[JDEV] Jabber Client feature question: scripting

Thomas D. Charron tcharron at my-deja.com
Fri Aug 6 12:39:15 CDT 1999

  Hey, I have a question..  Have you done any development with Perl on Win32?

Thomas Charron

On Fri, 6 Aug 1999 09:26:40    James A. Hillyerd wrote:
>On Thu, 5 Aug 1999, Allen Short wrote:
>> >My question is: what scripting language would you want to use to customize a
>> >Jabber client?
>> GUILE! Guile is the up-and-coming extension language; it has the advantage of 
>> being designed for the purpose unlike, f'rex, Perl. Plus, it's more civilized
>> than JavaScript. ;^) I do not know how easy it would be to embed Guile into a
>> Java program, but I hope to see *some* client use it; AFAIK it's a C library.
>First, to qualify my statements:  I've been developing in Perl for
>years.  I've been developing in Java for over a year.  I've been
>developing in Python for about 6 months.  I've also spent a few months on
>a C project.  I've used both client and server side JavaScript on a large
>project.  Rexx was my first programming language (assuming you don't count
>I have read books on Eiffel and Tcl, and didn't really like either of
>them.  I haven't spent any time reading about Lisp/Scheme, but I would
>like to.
>In theory, I would also recommend Guile, because part of it's mission is
>to allow script authors to use any language via scheme plugins that
>translate that other language to scheme.   So far, I haven't actually seen
>that been done for any of the popular scripting languages, ie: perl,
>python, tcl.  I haven't been following Guile very hard, but I do feel that
>expecting a slightly above average user to learn Scheme/Lisp just to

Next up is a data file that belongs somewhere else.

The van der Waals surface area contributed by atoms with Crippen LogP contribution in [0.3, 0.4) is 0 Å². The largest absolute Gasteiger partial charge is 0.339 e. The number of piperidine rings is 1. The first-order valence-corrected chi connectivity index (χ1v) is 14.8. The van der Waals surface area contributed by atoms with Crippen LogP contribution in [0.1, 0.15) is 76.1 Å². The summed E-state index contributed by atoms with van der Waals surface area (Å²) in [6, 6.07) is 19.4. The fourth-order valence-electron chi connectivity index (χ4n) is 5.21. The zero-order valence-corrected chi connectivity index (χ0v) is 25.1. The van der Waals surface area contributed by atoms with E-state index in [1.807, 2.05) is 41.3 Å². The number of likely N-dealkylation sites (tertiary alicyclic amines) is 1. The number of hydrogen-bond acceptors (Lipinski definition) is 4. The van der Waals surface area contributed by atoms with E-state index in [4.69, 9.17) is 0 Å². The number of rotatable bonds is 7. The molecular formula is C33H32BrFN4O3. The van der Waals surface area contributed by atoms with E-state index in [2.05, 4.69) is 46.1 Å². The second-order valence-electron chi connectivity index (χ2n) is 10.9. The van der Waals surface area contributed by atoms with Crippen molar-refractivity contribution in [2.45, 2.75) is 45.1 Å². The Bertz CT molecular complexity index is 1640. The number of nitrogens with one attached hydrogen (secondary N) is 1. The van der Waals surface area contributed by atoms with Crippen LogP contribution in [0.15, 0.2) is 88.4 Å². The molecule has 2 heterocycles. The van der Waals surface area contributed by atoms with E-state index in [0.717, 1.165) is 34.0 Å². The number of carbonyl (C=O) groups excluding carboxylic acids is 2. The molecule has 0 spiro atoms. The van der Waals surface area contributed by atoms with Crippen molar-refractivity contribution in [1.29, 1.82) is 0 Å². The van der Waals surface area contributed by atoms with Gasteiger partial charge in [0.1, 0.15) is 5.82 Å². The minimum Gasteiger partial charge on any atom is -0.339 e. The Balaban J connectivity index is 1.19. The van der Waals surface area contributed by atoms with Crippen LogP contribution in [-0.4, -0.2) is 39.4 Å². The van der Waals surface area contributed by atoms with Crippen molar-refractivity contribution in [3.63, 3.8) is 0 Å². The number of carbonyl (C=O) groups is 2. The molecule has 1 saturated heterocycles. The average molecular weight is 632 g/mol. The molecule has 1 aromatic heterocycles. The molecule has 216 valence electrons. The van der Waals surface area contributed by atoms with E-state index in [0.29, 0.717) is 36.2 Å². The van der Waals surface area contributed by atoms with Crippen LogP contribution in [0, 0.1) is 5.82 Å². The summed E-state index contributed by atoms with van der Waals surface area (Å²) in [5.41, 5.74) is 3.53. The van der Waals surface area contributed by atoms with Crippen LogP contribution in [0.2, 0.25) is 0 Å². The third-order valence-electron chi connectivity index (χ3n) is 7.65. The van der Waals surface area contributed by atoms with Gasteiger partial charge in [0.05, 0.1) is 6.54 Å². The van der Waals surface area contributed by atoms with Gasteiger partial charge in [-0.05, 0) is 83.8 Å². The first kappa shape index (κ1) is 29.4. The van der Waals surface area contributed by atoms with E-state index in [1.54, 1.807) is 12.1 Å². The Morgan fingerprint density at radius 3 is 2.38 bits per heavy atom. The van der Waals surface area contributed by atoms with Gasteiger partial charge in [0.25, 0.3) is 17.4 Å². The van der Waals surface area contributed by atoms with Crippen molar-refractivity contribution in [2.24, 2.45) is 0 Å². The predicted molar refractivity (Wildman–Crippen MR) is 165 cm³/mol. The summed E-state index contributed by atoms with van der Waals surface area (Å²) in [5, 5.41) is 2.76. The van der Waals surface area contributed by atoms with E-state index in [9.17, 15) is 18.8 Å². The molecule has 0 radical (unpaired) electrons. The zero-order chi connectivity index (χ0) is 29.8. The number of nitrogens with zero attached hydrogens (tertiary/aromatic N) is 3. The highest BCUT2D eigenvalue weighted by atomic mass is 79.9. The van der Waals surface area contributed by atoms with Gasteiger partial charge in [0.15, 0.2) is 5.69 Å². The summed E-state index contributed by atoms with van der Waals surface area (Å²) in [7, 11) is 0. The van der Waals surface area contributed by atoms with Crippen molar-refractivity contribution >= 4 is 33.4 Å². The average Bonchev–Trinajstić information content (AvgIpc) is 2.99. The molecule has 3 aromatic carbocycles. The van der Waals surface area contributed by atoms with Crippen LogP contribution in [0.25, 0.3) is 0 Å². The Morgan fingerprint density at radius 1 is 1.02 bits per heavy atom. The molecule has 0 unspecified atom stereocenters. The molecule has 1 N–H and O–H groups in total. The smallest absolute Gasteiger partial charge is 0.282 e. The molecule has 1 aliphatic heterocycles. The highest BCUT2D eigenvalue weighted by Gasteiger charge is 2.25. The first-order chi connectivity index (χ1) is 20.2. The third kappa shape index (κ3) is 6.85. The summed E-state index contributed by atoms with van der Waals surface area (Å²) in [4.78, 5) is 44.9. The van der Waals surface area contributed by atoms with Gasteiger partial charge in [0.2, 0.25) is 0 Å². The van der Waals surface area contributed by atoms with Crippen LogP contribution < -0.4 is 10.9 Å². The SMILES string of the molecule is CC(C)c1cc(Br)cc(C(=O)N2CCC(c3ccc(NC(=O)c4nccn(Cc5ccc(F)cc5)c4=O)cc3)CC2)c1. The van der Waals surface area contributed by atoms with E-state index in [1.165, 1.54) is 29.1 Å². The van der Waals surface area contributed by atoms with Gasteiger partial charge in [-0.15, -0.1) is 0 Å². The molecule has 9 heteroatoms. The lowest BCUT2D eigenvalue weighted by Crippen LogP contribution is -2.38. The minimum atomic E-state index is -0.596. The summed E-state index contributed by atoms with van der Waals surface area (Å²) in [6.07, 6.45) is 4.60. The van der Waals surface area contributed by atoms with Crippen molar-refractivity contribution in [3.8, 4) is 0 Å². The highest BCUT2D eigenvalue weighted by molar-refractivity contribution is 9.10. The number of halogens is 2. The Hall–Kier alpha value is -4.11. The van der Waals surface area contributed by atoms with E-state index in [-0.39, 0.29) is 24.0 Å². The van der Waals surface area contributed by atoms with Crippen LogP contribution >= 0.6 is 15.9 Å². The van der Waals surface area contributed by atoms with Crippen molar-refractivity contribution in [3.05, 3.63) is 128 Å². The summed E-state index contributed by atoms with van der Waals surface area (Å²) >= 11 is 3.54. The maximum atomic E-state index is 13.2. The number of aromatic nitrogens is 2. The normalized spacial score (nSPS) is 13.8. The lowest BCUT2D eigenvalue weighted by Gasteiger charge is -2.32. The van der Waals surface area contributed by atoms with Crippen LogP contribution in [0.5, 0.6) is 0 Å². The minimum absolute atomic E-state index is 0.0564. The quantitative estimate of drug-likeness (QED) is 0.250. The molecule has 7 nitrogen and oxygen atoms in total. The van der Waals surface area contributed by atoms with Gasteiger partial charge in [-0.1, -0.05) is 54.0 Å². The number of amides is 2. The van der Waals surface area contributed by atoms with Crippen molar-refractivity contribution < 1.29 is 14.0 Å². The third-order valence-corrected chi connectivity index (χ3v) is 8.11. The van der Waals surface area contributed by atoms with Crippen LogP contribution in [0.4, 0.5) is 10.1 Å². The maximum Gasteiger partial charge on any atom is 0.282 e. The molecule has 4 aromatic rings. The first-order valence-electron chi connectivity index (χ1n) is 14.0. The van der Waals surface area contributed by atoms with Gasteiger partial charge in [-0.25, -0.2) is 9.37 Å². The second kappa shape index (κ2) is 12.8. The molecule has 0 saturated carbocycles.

>customize his client is unreasonable.
>Assuming that we also want a scripting language that can be used on Unix,
>Mac and Windows.  Also assuming that we also want a scripting language
>that can be embedded in both a C program and a Java program (pure Java,
>not a C plugin)...  That narrows it down to Tcl and Python.  I think
>JavaScript might be included here, but I don't know if there are
>compatible C/Java versions, let alone free (speech) ones. 
>Assuming that we want a fairly easy to learn scripting language, one that
>both experienced developers can code zillions of lines of code in, as well
>as someone that's never scripted before being able to change a color here
>or a font there.  I'd have to recommend Python.  It is the easiest
>language I've ever learned, yet it's more powerful than many other
>languages, and quite easy to read.  It also was designed to be object
>oriented from the start, so it makes it easier to expose a clean
>interface to the guts of the client.  Tcl was designed for people that
>have done a lot of unix shell scripting, which seems a little biased to
>me, windows and mac users aren't going to have any experience with it.
>The only weird thing about Python is that it forces you to use indentation
>to denote blocks of code, but now that I've used it for a while, I think
>it's a very elegant solution, you never get indentation and
>brackets/begin&end statements confused.
>Anyway, that's my $0.02
>[]  James A. Hillyerd <jamesh at altavista.net> Java, Python & Perl Developer
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